I have used the Jenkins brand successfully .

And here’s another brand:


I searched for modern and traditional quilters who have tutorials on freezer paper piecing.  Here area few links.

Rebecca Bryan– Free Tutorial and On Demand Masterclass

Rebecca Bryan of Bryan House Quilts has a wonderful tutorial and a free printable download. Check out her materials HERE.

Rebecca also has a paid on demand Masterclass on this technique.  Get more information HERE.

Tara Faughnan — On Demand Class

Tara has a paid on demand class on freezer paper piecing where she instructs you on how to draft your own templates to make the On Point Quilt.  Then, the techniques you learn are transferable to any freezer paper pieced project.  CLICK HERE FOR INFO.


There are tons of YouTube Videos. Here are a few that I recommend watching.  I find that I pick up different tips from different instructors.  Here are a few to check out–I selected these because I found them to be clear and easy to follow.

Bethanne Nemesh has a very clear tutorial HERE. 

Lisa from Quilting in the Valley has a tutorial for a complex block that has CURVES!! Yes, you can paper piece curves….with freezer paper….Joy!!   It is interesting to watch!

Nicole Neblett has a great video on using freezer paper for LARGE scale templates for a block that you craft yourself. Watch HERE.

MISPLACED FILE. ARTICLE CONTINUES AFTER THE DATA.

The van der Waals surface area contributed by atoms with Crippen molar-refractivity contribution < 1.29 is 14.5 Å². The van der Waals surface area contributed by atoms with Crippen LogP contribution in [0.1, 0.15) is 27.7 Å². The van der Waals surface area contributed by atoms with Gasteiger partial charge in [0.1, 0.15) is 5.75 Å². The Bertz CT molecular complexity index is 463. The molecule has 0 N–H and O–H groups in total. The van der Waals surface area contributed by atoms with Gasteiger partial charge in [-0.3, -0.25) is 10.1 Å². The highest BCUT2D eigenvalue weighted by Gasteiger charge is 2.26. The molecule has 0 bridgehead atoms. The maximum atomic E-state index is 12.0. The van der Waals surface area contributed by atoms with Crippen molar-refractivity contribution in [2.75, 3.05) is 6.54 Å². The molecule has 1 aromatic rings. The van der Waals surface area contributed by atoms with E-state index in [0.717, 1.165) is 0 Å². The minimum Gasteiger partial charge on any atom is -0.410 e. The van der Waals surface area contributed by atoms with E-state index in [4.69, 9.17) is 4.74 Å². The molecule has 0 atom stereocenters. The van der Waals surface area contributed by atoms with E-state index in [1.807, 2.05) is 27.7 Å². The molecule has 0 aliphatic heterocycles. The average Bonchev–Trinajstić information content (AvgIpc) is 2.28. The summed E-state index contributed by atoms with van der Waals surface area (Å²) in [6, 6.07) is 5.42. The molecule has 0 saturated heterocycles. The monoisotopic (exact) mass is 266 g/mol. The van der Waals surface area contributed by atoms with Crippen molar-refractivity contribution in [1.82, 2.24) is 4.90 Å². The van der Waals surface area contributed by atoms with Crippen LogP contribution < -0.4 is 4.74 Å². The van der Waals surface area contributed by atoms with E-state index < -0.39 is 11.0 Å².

4 thoughts on “Freezer Paper Piecing”

  1. Nakashima Giuliana

    Hey Carole!
    Thanks for sharing this I love paper piecing but I’ve never done the freezer Paper technique. I’m curious about the paper you show on a roll. Does that fit and run through a printer? I look forward to your segment on the quilt show (I am a member so I’m sure I’ll get a notice) also I love a lot of the African fabrics but I’ve had some problems with colors running. Do you have a recommended seller? Like any fabric I’m sure it makes a difference where you purchased it. Many thanks always enjoy your emails. Giuliana

    1. HI, the freezer paper on a roll is not cut to fit through my printer. You can cut the sheets to standard copy paper size and run it thorugh an inkjet printer. However, I buy the roll because I often make larger templates.

      I buy much of my African Prints fabric from

      For the most modern prints, I go to or search on Etsy for Ankara. Be sure you are looking at 100% cotton because these sellers also sell rayon prints.

      I do a color test for any print fabric. Years ago, I found that fabric running was a major problem. However, in the past few years, very few of these prints run. I have a blog post on testing fabric.

  2. Charlotte A McRanie

    Ive used this technique for years but instead of copying the templates, I stack several layers of freezer paper together staples with the master template. Then I unthread my machine and use the needle to hole punch the lines of the template into the freezer paper including the outer template lines. This has an additional advantage in that it makes it easier to fold along the lines. I then use a micro pen to mark any info (like numbers and colors) on each FP template. My experience has been each piece of FP can be used up to 6 times!

    This technique works really well for large pieces that are bigger then letter size paper.